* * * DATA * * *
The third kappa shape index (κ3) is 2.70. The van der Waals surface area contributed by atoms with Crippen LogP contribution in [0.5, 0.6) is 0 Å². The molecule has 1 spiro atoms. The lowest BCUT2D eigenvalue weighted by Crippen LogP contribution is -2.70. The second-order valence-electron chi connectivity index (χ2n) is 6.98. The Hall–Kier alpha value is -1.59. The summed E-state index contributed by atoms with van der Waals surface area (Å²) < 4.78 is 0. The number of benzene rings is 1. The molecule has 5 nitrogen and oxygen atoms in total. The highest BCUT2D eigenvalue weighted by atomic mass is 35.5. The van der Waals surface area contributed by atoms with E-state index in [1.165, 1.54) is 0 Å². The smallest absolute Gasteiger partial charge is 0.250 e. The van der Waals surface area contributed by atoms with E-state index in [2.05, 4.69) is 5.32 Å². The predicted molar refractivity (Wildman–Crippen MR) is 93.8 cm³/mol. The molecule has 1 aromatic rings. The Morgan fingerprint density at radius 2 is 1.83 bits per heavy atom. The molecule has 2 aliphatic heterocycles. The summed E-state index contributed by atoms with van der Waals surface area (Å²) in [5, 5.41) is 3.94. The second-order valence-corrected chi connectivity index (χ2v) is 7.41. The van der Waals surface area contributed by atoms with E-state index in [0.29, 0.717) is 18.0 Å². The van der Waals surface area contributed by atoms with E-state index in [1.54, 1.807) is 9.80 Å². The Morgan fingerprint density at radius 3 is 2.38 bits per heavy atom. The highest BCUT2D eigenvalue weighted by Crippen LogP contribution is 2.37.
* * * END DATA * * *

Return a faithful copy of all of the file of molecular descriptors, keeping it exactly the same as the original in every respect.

The third kappa shape index (κ3) is 2.70. The van der Waals surface area contributed by atoms with Crippen LogP contribution in [0.5, 0.6) is 0 Å². The molecule has 1 spiro atoms. The lowest BCUT2D eigenvalue weighted by Crippen LogP contribution is -2.70. The second-order valence-electron chi connectivity index (χ2n) is 6.98. The Hall–Kier alpha value is -1.59. The summed E-state index contributed by atoms with van der Waals surface area (Å²) < 4.78 is 0. The number of benzene rings is 1. The molecule has 5 nitrogen and oxygen atoms in total. The highest BCUT2D eigenvalue weighted by atomic mass is 35.5. The van der Waals surface area contributed by atoms with E-state index in [1.165, 1.54) is 0 Å². The smallest absolute Gasteiger partial charge is 0.250 e. The van der Waals surface area contributed by atoms with E-state index in [2.05, 4.69) is 5.32 Å². The predicted molar refractivity (Wildman–Crippen MR) is 93.8 cm³/mol. The molecule has 1 aromatic rings. The Morgan fingerprint density at radius 2 is 1.83 bits per heavy atom. The molecule has 2 aliphatic heterocycles. The summed E-state index contributed by atoms with van der Waals surface area (Å²) in [5, 5.41) is 3.94. The second-order valence-corrected chi connectivity index (χ2v) is 7.41. The van der Waals surface area contributed by atoms with E-state index in [0.29, 0.717) is 18.0 Å². The van der Waals surface area contributed by atoms with E-state index in [1.54, 1.807) is 9.80 Å². The Morgan fingerprint density at radius 3 is 2.38 bits per heavy atom. The highest BCUT2D eigenvalue weighted by Crippen LogP contribution is 2.37.